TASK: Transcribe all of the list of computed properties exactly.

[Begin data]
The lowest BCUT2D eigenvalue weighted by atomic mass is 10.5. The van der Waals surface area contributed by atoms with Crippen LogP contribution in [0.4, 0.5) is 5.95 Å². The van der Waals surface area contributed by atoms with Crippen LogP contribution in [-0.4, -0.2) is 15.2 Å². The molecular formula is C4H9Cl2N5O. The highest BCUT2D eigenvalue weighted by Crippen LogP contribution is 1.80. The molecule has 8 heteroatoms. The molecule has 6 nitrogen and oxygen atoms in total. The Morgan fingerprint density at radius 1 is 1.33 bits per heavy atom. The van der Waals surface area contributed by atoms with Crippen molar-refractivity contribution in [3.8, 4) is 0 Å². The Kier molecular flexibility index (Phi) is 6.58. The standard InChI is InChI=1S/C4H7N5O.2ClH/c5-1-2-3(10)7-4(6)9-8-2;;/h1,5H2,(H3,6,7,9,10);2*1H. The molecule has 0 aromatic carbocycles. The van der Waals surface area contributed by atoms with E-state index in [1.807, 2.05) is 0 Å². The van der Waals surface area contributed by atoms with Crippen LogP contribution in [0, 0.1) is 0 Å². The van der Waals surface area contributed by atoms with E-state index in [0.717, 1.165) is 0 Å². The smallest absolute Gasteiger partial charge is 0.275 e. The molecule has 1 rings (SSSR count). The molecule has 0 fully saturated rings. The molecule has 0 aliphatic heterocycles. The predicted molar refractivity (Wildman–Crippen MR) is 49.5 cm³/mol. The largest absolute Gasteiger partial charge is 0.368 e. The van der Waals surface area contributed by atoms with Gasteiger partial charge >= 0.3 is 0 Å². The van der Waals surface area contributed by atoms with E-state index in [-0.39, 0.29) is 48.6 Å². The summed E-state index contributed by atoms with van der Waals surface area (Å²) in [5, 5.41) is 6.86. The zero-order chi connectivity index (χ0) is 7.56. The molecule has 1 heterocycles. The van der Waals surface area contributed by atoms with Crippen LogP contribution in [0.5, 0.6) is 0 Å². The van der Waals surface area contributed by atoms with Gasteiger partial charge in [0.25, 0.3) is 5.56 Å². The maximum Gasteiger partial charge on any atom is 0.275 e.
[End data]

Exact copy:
The lowest BCUT2D eigenvalue weighted by atomic mass is 10.5. The van der Waals surface area contributed by atoms with Crippen LogP contribution in [0.4, 0.5) is 5.95 Å². The van der Waals surface area contributed by atoms with Crippen LogP contribution in [-0.4, -0.2) is 15.2 Å². The molecular formula is C4H9Cl2N5O. The highest BCUT2D eigenvalue weighted by Crippen LogP contribution is 1.80. The molecule has 8 heteroatoms. The molecule has 6 nitrogen and oxygen atoms in total. The Morgan fingerprint density at radius 1 is 1.33 bits per heavy atom. The van der Waals surface area contributed by atoms with Crippen molar-refractivity contribution in [3.8, 4) is 0 Å². The Kier molecular flexibility index (Phi) is 6.58. The standard InChI is InChI=1S/C4H7N5O.2ClH/c5-1-2-3(10)7-4(6)9-8-2;;/h1,5H2,(H3,6,7,9,10);2*1H. The molecule has 0 aromatic carbocycles. The van der Waals surface area contributed by atoms with E-state index in [1.807, 2.05) is 0 Å². The van der Waals surface area contributed by atoms with Crippen LogP contribution in [0, 0.1) is 0 Å². The van der Waals surface area contributed by atoms with E-state index in [0.717, 1.165) is 0 Å². The smallest absolute Gasteiger partial charge is 0.275 e. The molecule has 1 rings (SSSR count). The molecule has 0 fully saturated rings. The molecule has 0 aliphatic heterocycles. The predicted molar refractivity (Wildman–Crippen MR) is 49.5 cm³/mol. The largest absolute Gasteiger partial charge is 0.368 e. The van der Waals surface area contributed by atoms with Gasteiger partial charge >= 0.3 is 0 Å². The van der Waals surface area contributed by atoms with E-state index in [-0.39, 0.29) is 48.6 Å². The summed E-state index contributed by atoms with van der Waals surface area (Å²) in [5, 5.41) is 6.86. The zero-order chi connectivity index (χ0) is 7.56. The molecule has 1 heterocycles. The van der Waals surface area contributed by atoms with Crippen LogP contribution in [0.5, 0.6) is 0 Å². The van der Waals surface area contributed by atoms with Gasteiger partial charge in [0.25, 0.3) is 5.56 Å². The maximum Gasteiger partial charge on any atom is 0.275 e.